This week’s Throwback Sunday is a post about a study on the Transtheoretical Stages of Change (TSOC). It’s relevant due to the ongoing and recent media love for Motivational Interviewing (MI), which is fairly closely tied to the TSOC. (This is disputed, but the motivational interviewing website as 12 pages of search results for “stages of change”.)
Just to be clear, Dawn Farm likes MI. We train staff in MI. We believe it’s a useful tool. However, we also believe it’s often oversold as a treatment for addiction. It may be helpful as a stand-alone intervention for people with low-severity substance use problems. For addiction, it can be very helpful to engage people into other treatments more appropriate for high-severity problems.
Another study finding that the client’s stage of change is a poor predictor of outcomes:
Results failed to support the hypothesis that taking steps should be associated with less frequent use of illicit opiates at follow-up. No statistically significant associations of any kind were found between readiness for change measures and use of opiates or stimulants at follow-up. A negative association was found between taking steps and benzodiazepine misuse. Readiness for change measures were correlated with heroin use and psychiatric symptom scores at treatment intake.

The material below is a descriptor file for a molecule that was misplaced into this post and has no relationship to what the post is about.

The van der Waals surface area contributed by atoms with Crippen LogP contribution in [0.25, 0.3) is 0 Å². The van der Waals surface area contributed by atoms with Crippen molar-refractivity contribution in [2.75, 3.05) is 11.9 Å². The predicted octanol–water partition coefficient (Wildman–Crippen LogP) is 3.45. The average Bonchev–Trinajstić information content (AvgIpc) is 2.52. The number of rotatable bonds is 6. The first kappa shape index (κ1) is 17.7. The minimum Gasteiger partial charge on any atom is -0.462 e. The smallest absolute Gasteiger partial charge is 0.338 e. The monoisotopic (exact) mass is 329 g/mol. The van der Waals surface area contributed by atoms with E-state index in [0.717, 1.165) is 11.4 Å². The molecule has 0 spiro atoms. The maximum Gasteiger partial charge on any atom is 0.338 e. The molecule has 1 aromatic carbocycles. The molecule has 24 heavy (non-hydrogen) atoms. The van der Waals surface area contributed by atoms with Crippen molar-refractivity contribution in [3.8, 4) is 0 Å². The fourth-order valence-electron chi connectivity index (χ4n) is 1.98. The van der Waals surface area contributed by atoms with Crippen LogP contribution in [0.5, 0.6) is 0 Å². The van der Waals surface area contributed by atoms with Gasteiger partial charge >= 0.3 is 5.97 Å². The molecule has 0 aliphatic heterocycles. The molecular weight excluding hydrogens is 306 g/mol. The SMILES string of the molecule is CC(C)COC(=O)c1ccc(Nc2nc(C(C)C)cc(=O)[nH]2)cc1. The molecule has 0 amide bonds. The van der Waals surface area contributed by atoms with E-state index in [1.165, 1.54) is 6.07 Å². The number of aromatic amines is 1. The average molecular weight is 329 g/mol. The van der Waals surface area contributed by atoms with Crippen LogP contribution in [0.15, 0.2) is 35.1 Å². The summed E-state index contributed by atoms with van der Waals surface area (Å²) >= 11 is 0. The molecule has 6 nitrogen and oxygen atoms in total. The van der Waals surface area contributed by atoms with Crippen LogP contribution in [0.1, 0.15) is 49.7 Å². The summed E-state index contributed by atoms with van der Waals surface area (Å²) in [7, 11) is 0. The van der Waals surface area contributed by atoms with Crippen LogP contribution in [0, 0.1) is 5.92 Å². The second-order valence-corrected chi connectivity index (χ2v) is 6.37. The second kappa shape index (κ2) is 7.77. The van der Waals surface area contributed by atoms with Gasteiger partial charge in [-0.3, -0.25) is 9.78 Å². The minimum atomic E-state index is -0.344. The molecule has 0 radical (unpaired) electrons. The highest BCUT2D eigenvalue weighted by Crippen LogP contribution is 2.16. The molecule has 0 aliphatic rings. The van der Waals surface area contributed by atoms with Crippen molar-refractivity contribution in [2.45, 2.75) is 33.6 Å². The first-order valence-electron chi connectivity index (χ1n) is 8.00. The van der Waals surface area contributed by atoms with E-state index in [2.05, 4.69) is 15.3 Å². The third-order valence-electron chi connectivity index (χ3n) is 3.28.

There has been high profile criticism that the rush to embrace the stages of change has outpaced the evidence. The question isn’t whether the stages of change have any utility. The question is what are they useful for? Patient/family eduction, counselor education, conceptualizing interventions, matching treatments, etc.
The stages of change have undoubtedly changed the field for the better, but there are a lot of weak points that have not been adequately explained–failure to recognize the instability of motivation; disagreements about how to determine the client’s stage of change; failure to account for stable, unplanned change; failure to explain for stable, initially coerced change. I’ve been especially concerned about practitioners relying on the stages of change for treatment placement and the inevitable post hoc deconstructions of treatment “failures” that blame the client’s motivation and then conclude that we wasted money treating them (and suggest that better assessment would have led to the conclusion that the client wasn’t motivated and a better referral).
Robert West, the editor of Addiction, has offered a new model for understanding change, he has called the PRIME theory.